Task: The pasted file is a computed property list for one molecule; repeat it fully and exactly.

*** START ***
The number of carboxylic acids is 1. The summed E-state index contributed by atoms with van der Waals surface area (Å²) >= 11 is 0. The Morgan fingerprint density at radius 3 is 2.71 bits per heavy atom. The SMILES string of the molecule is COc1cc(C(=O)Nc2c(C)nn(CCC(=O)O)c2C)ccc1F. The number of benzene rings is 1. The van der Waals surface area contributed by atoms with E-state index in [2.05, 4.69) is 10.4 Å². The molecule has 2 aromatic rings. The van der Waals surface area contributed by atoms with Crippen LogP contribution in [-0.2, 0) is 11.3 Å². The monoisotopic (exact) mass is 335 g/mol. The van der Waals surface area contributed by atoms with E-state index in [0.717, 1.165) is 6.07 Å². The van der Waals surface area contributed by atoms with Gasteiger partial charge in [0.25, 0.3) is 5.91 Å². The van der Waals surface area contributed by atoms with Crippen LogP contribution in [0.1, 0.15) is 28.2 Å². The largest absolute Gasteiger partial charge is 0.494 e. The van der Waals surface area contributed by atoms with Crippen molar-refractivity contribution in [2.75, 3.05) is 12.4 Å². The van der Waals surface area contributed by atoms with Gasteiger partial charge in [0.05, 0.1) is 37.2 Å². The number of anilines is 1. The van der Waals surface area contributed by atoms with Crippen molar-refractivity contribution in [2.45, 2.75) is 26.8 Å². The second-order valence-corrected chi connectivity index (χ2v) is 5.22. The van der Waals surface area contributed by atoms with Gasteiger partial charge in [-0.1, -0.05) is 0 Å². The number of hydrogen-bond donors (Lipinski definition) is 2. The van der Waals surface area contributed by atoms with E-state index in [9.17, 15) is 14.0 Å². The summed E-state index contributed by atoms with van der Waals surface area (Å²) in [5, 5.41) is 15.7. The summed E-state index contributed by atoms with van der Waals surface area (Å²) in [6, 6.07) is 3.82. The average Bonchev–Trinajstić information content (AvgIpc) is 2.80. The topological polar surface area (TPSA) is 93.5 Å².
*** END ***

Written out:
The number of carboxylic acids is 1. The summed E-state index contributed by atoms with van der Waals surface area (Å²) >= 11 is 0. The Morgan fingerprint density at radius 3 is 2.71 bits per heavy atom. The SMILES string of the molecule is COc1cc(C(=O)Nc2c(C)nn(CCC(=O)O)c2C)ccc1F. The number of benzene rings is 1. The van der Waals surface area contributed by atoms with E-state index in [2.05, 4.69) is 10.4 Å². The molecule has 2 aromatic rings. The van der Waals surface area contributed by atoms with Crippen LogP contribution in [-0.2, 0) is 11.3 Å². The monoisotopic (exact) mass is 335 g/mol. The van der Waals surface area contributed by atoms with E-state index in [0.717, 1.165) is 6.07 Å². The van der Waals surface area contributed by atoms with Gasteiger partial charge in [0.25, 0.3) is 5.91 Å². The van der Waals surface area contributed by atoms with Crippen LogP contribution in [0.1, 0.15) is 28.2 Å². The largest absolute Gasteiger partial charge is 0.494 e. The van der Waals surface area contributed by atoms with Crippen molar-refractivity contribution in [2.75, 3.05) is 12.4 Å². The van der Waals surface area contributed by atoms with Gasteiger partial charge in [0.05, 0.1) is 37.2 Å². The number of anilines is 1. The van der Waals surface area contributed by atoms with Crippen molar-refractivity contribution in [2.45, 2.75) is 26.8 Å². The second-order valence-corrected chi connectivity index (χ2v) is 5.22. The van der Waals surface area contributed by atoms with Gasteiger partial charge in [-0.1, -0.05) is 0 Å². The number of hydrogen-bond donors (Lipinski definition) is 2. The van der Waals surface area contributed by atoms with E-state index in [9.17, 15) is 14.0 Å². The summed E-state index contributed by atoms with van der Waals surface area (Å²) in [5, 5.41) is 15.7. The summed E-state index contributed by atoms with van der Waals surface area (Å²) in [6, 6.07) is 3.82. The average Bonchev–Trinajstić information content (AvgIpc) is 2.80. The topological polar surface area (TPSA) is 93.5 Å².